On December 14, 2015, the United States District Court for the Western District of Texas refused to dismiss antitrust claims filed by a telemedicine provider against the state's medical board, alleging that certain board regulations were anticompetitive and imposed to protect state-licensed physicians against competition from telemedicine providers. Filed in the wake of the United States Supreme Court's 2015 decision in North Carolina State Board of Dental Examiners v. FTC, this case signals a growing trend of antitrust lawsuits challenging actions of state licensing boards. The trend has particular relevance to the healthcare industry, in which such boards are a common feature for the regulation of a range of licensed professionals.

The Teladoc Case: An Overview

Plaintiffs, Teladoc, Inc., Teladoc Physicians, P.A., and several individual physicians (jointly, Teladoc), are the largest telehealth service provider in the country. Teladoc employs board-certified physicians and utilizes telecommunication technologies to provide healthcare services without the traditional in-person office visit or hospital setting. Telehealth providers are generally available all day, every day, for a fraction of the cost of a visit to a physician's office, urgent care center or hospital emergency room.

Teladoc sued the Texas Medical Board (TMB) challenging a recently introduced TMB rule requiring a face-to-face physical examination in order to establish a physician-patient relationship. According to Teladoc, TMB's face-to-face requirement was prompted by Texas physicians' complaints about competition and effectively blocked Teladoc's business model.

TMB filed a motion to dismiss Plaintiffs' claims, relying on the so-called state action immunity defense, a defense commonly invoked by state entities as a shield to antitrust scrutiny. As we have previously reported, the Supreme Court's recent decision in North Carolina State Board of Dental Examinersmade clear that state licensing boards controlled by active market participants are not immune from antitrust claims unless they are "actively supervised" by the state. TMB argued that it was actively supervised because its decisions are subject to judicial review by Texas courts, the State Office of Administrative Hearings, and the Texas Legislature.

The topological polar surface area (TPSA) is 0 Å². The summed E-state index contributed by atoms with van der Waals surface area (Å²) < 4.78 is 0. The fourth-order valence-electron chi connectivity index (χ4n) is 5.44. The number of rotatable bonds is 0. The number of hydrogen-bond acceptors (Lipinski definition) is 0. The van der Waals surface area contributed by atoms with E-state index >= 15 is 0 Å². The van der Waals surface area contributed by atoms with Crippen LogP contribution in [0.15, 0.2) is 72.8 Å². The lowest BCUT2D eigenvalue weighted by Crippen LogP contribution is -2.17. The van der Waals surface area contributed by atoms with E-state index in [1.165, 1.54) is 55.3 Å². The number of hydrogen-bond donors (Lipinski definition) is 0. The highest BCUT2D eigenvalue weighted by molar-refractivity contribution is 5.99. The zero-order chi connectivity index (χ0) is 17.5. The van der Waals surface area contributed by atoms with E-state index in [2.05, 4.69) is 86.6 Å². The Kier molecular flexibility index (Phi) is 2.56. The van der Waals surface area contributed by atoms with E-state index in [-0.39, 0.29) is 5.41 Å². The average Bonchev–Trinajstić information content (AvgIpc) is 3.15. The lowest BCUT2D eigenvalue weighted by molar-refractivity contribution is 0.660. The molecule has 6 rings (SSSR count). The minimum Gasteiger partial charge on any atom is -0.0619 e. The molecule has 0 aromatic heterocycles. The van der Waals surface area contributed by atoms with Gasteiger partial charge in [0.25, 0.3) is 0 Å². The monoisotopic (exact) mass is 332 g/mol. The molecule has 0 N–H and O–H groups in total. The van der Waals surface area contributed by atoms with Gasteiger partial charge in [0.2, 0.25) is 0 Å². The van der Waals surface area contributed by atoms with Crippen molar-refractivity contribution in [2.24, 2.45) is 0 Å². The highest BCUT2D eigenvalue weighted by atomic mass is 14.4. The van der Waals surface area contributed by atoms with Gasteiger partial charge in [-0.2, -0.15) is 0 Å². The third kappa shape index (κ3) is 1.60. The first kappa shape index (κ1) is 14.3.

The Court denied TMB's motion to dismiss the complaint, finding that TMB was not actively supervised by the state. Hewing closely to the Supreme Court's guidance on what is necessary for active supervision in North Carolina State Board of Dental Examiners, the Teladoc Court highlighted that the supervisor must:

  • Review the substance of the anticompetitive decision, not just the procedures followed to adopt it; and
  • Be endowed with power to veto or modify decisions that do not accord with state policy.

Because the avenues for review through the Texas courts, the State Office of Administrative Hearings and the legislature failed to meet the above criteria, the Court held that they did not meet the standards for active supervision as required by the Supreme Court in North Carolina State Board of Dental Examiners. Instead, these avenues for review merely reflected the presence of some state involvement and monitoring.

The TMB has appealed the court's decision.

Takeaways

The Teladoc case reflects a growing trend of challenges to the actions of state licensing boards that are controlled by active market participants, whether through litigation or lobbying activity through state governors' offices and the Federal Trade Commission. (For additional discussion of this trend, see our article discussing the FTC's recent guidance on active supervision of state licensing boards.) The Teladoc case demonstrates that in the wake of the Supreme Court's decision in the North Carolina State Board of Dental Examiners case:

  • State licensing boards controlled by individuals practicing in the regulated profession face increased vulnerability under the antitrust laws; and
  • Courts are responding to the Supreme Court's ruling by closely scrutinizing board rules and procedural requirements.

Until recently, state professional boards controlled by active market participants have enjoyed considerable freedom in issuing rules and regulations with limited court intervention, relying in part on the state action doctrine as a defense to antitrust scrutiny. Moving forward, in light of the Supreme Court's decision and subsequent FTC guidance, the degree to which such state licensing boards can invoke state action immunity as a shield has been brought into question. Healthcare industry participants regulated by such boards may have increased opportunities to challenge actions that have an anticompetitive impact on healthcare markets.